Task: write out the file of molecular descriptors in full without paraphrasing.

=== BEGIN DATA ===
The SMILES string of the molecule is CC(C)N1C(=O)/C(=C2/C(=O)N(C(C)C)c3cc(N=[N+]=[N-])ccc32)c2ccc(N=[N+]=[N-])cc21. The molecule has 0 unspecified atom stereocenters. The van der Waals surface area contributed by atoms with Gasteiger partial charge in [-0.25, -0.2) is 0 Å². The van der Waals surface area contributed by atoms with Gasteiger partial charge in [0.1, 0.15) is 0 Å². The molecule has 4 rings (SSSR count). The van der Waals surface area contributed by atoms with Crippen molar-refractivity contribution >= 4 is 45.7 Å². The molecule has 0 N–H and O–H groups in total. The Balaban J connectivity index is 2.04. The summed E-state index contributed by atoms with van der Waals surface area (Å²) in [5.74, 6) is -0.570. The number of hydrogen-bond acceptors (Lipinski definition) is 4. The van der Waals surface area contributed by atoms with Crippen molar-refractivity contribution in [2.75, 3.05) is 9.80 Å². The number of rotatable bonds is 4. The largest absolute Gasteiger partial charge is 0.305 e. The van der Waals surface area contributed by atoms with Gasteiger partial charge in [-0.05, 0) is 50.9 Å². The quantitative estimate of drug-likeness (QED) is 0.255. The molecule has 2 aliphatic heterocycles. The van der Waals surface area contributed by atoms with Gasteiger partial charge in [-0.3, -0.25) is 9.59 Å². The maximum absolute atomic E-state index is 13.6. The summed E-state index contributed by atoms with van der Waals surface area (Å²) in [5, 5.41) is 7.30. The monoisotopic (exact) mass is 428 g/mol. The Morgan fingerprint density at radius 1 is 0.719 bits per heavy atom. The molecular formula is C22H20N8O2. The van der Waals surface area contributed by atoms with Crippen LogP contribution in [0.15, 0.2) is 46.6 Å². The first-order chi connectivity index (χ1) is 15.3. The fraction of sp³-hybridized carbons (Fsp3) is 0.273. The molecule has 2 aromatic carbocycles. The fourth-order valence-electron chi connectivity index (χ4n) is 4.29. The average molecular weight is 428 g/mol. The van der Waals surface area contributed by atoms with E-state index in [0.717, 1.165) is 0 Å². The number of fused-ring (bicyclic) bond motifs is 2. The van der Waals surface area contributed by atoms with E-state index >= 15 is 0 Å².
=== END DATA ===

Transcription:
The SMILES string of the molecule is CC(C)N1C(=O)/C(=C2/C(=O)N(C(C)C)c3cc(N=[N+]=[N-])ccc32)c2ccc(N=[N+]=[N-])cc21. The molecule has 0 unspecified atom stereocenters. The van der Waals surface area contributed by atoms with Gasteiger partial charge in [-0.25, -0.2) is 0 Å². The van der Waals surface area contributed by atoms with Gasteiger partial charge in [0.1, 0.15) is 0 Å². The molecule has 4 rings (SSSR count). The van der Waals surface area contributed by atoms with Crippen molar-refractivity contribution >= 4 is 45.7 Å². The molecule has 0 N–H and O–H groups in total. The Balaban J connectivity index is 2.04. The summed E-state index contributed by atoms with van der Waals surface area (Å²) in [5.74, 6) is -0.570. The number of hydrogen-bond acceptors (Lipinski definition) is 4. The van der Waals surface area contributed by atoms with Crippen molar-refractivity contribution in [2.75, 3.05) is 9.80 Å². The number of rotatable bonds is 4. The largest absolute Gasteiger partial charge is 0.305 e. The van der Waals surface area contributed by atoms with Gasteiger partial charge in [-0.05, 0) is 50.9 Å². The quantitative estimate of drug-likeness (QED) is 0.255. The molecule has 2 aliphatic heterocycles. The van der Waals surface area contributed by atoms with Gasteiger partial charge in [-0.3, -0.25) is 9.59 Å². The maximum absolute atomic E-state index is 13.6. The summed E-state index contributed by atoms with van der Waals surface area (Å²) in [5, 5.41) is 7.30. The monoisotopic (exact) mass is 428 g/mol. The Morgan fingerprint density at radius 1 is 0.719 bits per heavy atom. The molecular formula is C22H20N8O2. The van der Waals surface area contributed by atoms with Crippen LogP contribution in [0.15, 0.2) is 46.6 Å². The first-order chi connectivity index (χ1) is 15.3. The fraction of sp³-hybridized carbons (Fsp3) is 0.273. The molecule has 2 aromatic carbocycles. The fourth-order valence-electron chi connectivity index (χ4n) is 4.29. The average molecular weight is 428 g/mol. The van der Waals surface area contributed by atoms with E-state index in [0.717, 1.165) is 0 Å². The number of fused-ring (bicyclic) bond motifs is 2. The van der Waals surface area contributed by atoms with E-state index >= 15 is 0 Å².